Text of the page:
Wired Wombat Media | media for the imagination Wired Wombat Media

Wired What?

Although conceived in 2009, Wired Wombat Media is actually not a new thing; it started ten years previous in 1999 under the guise of Virtual Illusion Graphics. VI GFX was actually part of a larger group called the Highland Group, a team of people dedicated to many things including but not limited to game production, 3D graphics, scripting, and technical support. In time, these sub-projects got split up into several groups or companies -- for instance, Stage ONE Productions were in charge of all video media projects, and all 3D and 2D work was under the care of Virtual Illusion Graphics.

Over time however, these "companies" were too cumbersome to manage all together and since the Highland Group had all but disbanded, it became clear that these project headings had to come together under one umbrella -- Wired Wombat Media.

With Wired Wombat Media, I also wanted to branch out into other areas, other than 3D and 2D graphics, so with my keen albeit casual interest in photography, I purchased a Digital SLR camera, something I had wanted to do for a while, and will hopefully be putting it to good use. I also want to get more involved with the movie making process, and digital media creation, such as DVD's which will hopefully come in handy down the road as well-- but I think that's for another page...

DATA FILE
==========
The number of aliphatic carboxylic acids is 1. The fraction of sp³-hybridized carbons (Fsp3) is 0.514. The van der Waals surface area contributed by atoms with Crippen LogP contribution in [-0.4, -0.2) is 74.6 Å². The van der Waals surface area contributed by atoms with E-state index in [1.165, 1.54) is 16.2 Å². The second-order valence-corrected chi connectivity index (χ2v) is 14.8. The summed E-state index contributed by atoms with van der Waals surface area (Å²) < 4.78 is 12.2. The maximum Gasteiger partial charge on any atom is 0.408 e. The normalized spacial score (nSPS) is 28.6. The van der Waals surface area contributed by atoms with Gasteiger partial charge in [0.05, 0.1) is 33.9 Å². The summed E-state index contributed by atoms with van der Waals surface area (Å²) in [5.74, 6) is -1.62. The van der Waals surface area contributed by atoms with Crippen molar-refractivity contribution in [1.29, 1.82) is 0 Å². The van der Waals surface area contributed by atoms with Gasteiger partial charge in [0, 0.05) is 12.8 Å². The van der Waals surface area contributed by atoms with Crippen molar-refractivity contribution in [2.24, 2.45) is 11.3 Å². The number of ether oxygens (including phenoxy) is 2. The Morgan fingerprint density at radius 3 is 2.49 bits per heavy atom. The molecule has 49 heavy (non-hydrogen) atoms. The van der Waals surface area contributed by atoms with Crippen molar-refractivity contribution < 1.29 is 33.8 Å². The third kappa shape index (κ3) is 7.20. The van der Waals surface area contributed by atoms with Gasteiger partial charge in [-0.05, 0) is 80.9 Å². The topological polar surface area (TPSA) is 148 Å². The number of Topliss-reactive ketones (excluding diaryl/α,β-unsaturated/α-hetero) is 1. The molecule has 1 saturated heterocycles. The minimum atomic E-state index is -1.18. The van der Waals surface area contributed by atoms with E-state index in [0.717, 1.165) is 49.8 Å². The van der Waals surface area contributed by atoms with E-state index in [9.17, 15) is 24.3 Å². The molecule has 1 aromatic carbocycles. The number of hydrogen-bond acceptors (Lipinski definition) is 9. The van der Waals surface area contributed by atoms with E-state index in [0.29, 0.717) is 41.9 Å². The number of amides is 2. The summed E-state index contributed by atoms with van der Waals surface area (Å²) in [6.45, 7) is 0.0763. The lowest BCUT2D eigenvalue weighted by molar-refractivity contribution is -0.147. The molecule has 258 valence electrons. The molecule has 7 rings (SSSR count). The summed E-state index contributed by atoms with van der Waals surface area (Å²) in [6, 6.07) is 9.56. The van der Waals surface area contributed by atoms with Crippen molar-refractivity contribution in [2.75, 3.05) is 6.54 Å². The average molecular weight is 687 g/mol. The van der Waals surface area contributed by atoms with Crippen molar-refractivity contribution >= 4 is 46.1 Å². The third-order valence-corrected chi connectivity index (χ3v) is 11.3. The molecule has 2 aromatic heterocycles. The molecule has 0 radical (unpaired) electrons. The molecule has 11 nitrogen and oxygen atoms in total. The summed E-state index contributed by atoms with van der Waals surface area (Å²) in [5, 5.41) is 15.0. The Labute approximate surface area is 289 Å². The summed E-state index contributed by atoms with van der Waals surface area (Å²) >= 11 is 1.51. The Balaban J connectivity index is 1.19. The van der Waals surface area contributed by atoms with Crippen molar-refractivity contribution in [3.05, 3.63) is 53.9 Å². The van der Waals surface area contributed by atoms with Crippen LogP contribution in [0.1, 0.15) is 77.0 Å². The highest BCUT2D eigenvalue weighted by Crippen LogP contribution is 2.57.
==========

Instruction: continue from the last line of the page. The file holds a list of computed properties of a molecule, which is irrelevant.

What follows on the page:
Who Am I?

My name is Matthew Disbrey, and I am a geek... seriously. I first got into doing 3D graphics when I first watched Star Trek II and the Genesis Project informational video. This animation, although crude by today's standards, still instills that amazed feeling when I watch it to consider the film was released in 1982. Visual Effects have moved on considerably both on and off the big screen over the past years, and creating these effects have become a lot more manageable and affordable by not only large graphics houses such as Industrial Light and Magic (ILM), but the individual as well.

I started using Imagine 4.0 that I obtained from a coverdisk on the Commodore Amiga, then went on to Cinema 4D and finally Lightwave 3.5 still on the Amiga, upgrading to 5.2 (the last one on the Amiga platform), before going on to version 6 on the Intel platform, upgrading to each major version since then.